8 Ways to Get Rid of Bubbles in Epoxy Resin

So you’re super excited to get into making crafts with resin.

You mix the resin with the hardener, stir them together, and are left with a ton of bubbles. You hope they disappear by the time you finish your work.

But they don’t.

There’s nothing more frustrating than huge bubbles in your finished work, or so many micro-sized bubbles that it appears cloudy.

When it comes to epoxy resin, the type most often used to make resin jewelry, the one problem I see again and again, is bubbles in resin.

And with some brands, this can be unavoidable. Some brands are better than others—and some brands just need to be done in thin layers to achieve less bubbles.

There’s a lot of variables at play, but I have 8 tips to address it no matter what brand of epoxy resin you use (other kinds of resin that are not epoxy won't benefit from all the same tips).


Regardless, you’ll probably have some micro-sized bubbles in your finished product—and most likely, no one will notice but you.

But if you’re getting big bubbles, are just starting with resin, or are just doing some research to get started, these 8 tips will help.

#1 – Using a UTility lighter, quickly go over the surface of the resin.

(This is the fastest and most effective, so be sure to start with this tip. You might not even need the others!)

But, you have to be careful with a flame near resin.

Don’t keep the flame on the resin for too long. Make sure to do it quickly. That means 1-3 seconds of heat exposure at a time. I recommend doing it 1 to 3 times as needed, with several minutes wait time in-between to allow the resin to cool.

If you over-heat the resin using the flame too much, it may not completely harden for months (speaking from experience here!).

And it will keep a soft, malleable surface even when it's cured after 24 hours (and who wants to wait 3 months for that to go away? Especially when there’s no guarantee it will ever completely cure.) Epoxy resin is generally soft, but there is a notifiable-yet-subtle difference when it is over-heated. 

Usually, if you do over-use the flame, the cured product with have a grainy, almost sticky texture on the surface instead of a smooth, slick surface.

Now, if it is really sticky or tacky--and even sticks to your fingers--then the resin didn’t cure correctly and the problem may not have been the flame.

#2 – Warm your resin.

To warm the resin you can submerge it into a bowl full of warm, not hot, water. Or place it a couple feet from a heater on low for a couple minutes.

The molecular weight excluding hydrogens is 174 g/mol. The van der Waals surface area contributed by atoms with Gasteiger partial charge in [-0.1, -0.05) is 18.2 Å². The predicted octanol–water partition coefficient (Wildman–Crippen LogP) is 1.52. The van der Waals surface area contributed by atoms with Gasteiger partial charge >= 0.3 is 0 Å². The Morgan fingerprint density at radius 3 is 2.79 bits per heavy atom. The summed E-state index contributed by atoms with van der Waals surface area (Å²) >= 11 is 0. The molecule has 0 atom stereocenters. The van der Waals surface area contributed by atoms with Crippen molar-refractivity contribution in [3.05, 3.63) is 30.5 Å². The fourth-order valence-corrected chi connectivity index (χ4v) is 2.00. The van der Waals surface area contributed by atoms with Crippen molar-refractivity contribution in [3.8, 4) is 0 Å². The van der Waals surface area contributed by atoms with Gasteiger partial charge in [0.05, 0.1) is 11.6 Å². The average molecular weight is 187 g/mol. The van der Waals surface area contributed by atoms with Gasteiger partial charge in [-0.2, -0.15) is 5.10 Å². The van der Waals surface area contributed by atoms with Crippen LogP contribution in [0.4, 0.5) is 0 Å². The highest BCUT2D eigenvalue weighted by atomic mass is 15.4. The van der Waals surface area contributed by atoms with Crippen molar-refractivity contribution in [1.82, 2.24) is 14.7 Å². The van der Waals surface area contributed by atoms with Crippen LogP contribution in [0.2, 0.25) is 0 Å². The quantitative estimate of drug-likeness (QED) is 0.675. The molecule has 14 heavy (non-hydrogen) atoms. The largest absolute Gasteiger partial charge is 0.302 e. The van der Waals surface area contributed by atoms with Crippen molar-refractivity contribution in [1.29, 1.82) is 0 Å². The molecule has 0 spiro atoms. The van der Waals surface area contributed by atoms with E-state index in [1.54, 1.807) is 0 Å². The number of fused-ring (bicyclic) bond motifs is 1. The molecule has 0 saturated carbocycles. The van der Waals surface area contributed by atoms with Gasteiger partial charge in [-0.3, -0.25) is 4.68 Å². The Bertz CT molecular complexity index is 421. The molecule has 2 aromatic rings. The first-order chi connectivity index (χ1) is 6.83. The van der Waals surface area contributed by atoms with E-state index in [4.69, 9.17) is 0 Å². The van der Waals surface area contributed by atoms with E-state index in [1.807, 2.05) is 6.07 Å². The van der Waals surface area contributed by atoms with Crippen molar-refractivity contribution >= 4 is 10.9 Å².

"But what about the hardener?" you ask? The general recommendation is NO, but I say . . . yeah, you totally can. I use ArtResin (click here to read about why I do), and I warm both bottles in front of a space heater.

 I’ve also noticed from experience, a warmer room results in less bubbles, too (which makes summer a great time to make resin jewelry). It probably helps the resin mixture to be more viscous, which makes the de-gassing process more effective.

De-gassing is simply when the air bubbles rise to the top and begin to pop on their own.

#3 – Mix the resin and hardener slowly.

Okay, so you're keeping things pretty warm, what next?

Next up, you gotta take your time mixing the resin and hardener together. Don’t rush. Take the full 3 to 5 minutes to carefully and slowly mix them together.

Stirring too fast can cause a lot of air bubbles to occur, and they can be hard to get out. And if the bottles and room are cold, then the amount of bubbles will be a LOT.

#4 – Wait for 5 minutes after you’ve completed mixing the resin and hardener together.

3-5 minutes, depending on the resin. This allows the resin to begin de-gassing (popping on it’s own).

Do remember that this does cut into the pot time (the working time you have before the resin hardens too much to work with). The length of the pot time depends on the brand of resin you're using, so be sure to read up on it.

#5 – Once you come back to it, try to slowly stir upwards and bring some of the larger air bubbles to the surface, if there are any, to make it easier for them to pop.